Brandon Borzelli’s Geek Goggle Reviews
Walking Dead #118
Kirkman, Adlard, Gaudiano & Rathburn
The fourth installment of the “All Out War” storyline turns out to be a very subpar installment. This issue marks a shift in storytelling style that might become standard down the road but the transition occurs in this comic and is extremely jarring. If this is the first issue of Walking Dead that you pick up you might not even notice, but to the seasoned reader it comes across as lazy and that is a bad thing and unheard of when it comes to the Walking Dead.
The issue starts out pretty tame. We find out what happens to Gregory as he returns to his community. While the details are very fuzzy about how he met up with his men and a lot of other pieces to the story the homecoming makes for good drama. Maggie flips out at him which seems appropriate and is a welcome sight to have her character back in the fold. This is the highlight of the book in terms of storytelling.
The book then shifts to give the reader a little bit of Carl and a little bit of Rick as he storms one of Negan’s strongholds. We get some action, some death and some decent panels then the book falls apart.
Out of nowhere the book changes into panels with no dialogue and a mysterious narrator. The comic book has never taken a first person narrative like this before. And it is not pleasant. Ezekiel and his team fall apart in battle and after a few pages we learn that Ezekiel is the narrator. His tiger makes an entrance and this makes for the best image of the book but it’s not enough to save these pages of odd storytelling. Again, to the newcomer it might be perfectly fine. However, this book is character driven and this just looks like Kirkman asking for some drawn pages so he can put some captions on them. This is highly disappointing.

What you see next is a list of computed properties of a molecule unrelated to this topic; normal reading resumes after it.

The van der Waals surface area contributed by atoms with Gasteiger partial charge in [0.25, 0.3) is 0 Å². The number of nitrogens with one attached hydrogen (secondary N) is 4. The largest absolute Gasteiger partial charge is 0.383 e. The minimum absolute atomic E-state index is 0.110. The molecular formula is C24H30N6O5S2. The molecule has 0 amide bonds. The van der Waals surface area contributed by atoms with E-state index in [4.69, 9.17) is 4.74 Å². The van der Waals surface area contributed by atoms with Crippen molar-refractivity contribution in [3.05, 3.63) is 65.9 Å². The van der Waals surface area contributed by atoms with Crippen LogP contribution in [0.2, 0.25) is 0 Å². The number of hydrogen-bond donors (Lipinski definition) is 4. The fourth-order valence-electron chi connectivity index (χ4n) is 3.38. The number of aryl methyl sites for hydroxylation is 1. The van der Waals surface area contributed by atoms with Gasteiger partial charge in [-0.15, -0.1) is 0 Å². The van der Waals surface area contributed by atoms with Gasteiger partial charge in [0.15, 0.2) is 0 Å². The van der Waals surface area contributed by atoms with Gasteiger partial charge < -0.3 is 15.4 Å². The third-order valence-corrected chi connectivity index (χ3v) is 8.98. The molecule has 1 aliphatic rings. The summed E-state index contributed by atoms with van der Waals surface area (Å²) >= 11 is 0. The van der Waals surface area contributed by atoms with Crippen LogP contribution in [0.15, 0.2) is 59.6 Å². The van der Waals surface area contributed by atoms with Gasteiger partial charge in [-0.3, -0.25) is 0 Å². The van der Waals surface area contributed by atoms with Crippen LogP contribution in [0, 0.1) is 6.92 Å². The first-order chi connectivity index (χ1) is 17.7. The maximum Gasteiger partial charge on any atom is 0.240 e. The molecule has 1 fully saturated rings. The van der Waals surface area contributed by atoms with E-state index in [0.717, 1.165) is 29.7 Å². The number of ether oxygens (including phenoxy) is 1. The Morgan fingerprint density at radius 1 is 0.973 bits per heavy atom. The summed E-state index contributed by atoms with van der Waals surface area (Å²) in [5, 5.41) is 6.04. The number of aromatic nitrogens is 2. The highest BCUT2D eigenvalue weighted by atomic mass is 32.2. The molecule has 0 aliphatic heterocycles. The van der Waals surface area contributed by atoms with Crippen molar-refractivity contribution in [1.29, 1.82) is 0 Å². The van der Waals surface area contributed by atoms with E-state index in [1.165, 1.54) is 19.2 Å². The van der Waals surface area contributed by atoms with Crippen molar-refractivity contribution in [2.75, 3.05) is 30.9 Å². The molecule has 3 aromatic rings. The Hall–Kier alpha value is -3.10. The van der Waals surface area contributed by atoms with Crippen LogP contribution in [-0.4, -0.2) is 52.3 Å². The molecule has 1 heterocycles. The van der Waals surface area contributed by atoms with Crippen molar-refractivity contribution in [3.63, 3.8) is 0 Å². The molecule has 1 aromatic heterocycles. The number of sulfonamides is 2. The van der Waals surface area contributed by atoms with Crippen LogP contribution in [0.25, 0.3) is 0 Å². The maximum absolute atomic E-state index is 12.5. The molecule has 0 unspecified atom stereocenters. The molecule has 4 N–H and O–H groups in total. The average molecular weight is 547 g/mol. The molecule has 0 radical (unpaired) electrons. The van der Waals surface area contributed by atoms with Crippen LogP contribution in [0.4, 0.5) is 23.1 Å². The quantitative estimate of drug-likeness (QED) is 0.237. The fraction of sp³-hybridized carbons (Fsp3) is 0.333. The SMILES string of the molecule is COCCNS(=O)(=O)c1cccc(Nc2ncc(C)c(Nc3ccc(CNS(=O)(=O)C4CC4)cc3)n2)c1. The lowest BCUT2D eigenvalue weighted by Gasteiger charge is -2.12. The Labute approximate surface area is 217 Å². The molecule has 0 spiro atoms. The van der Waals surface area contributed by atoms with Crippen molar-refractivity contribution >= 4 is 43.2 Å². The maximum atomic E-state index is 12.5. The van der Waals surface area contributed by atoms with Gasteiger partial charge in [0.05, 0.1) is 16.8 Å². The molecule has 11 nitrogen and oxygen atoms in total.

Adlard on art does a serviceable job. The book is not his best work. There is a double page spread of Maggie, up close, yelling. This seems like a complete waste of space. There are no zombies, other characters or any kind of background at all. It’s just her face. Then a few pages later he provides a guy’s head being blown apart in a very graphic and amazing image. It seems like the book shines in some spots and misses badly in others. The inconsistency may not be Adlard’s doing but the issue seems to be driven by the art and not the script. I hope the art doesn’t stay on this track in future issues.
Walking Dead is a fabulous book. The book is going through some changes. Perhaps even growing pains. This issue marks a shift in the storytelling technique and it makes for a very uneven and lackluster read. There is some action and some character development but not much else. Hopefully this issue is just a speed bump.
2 out of 5 Geek Goggles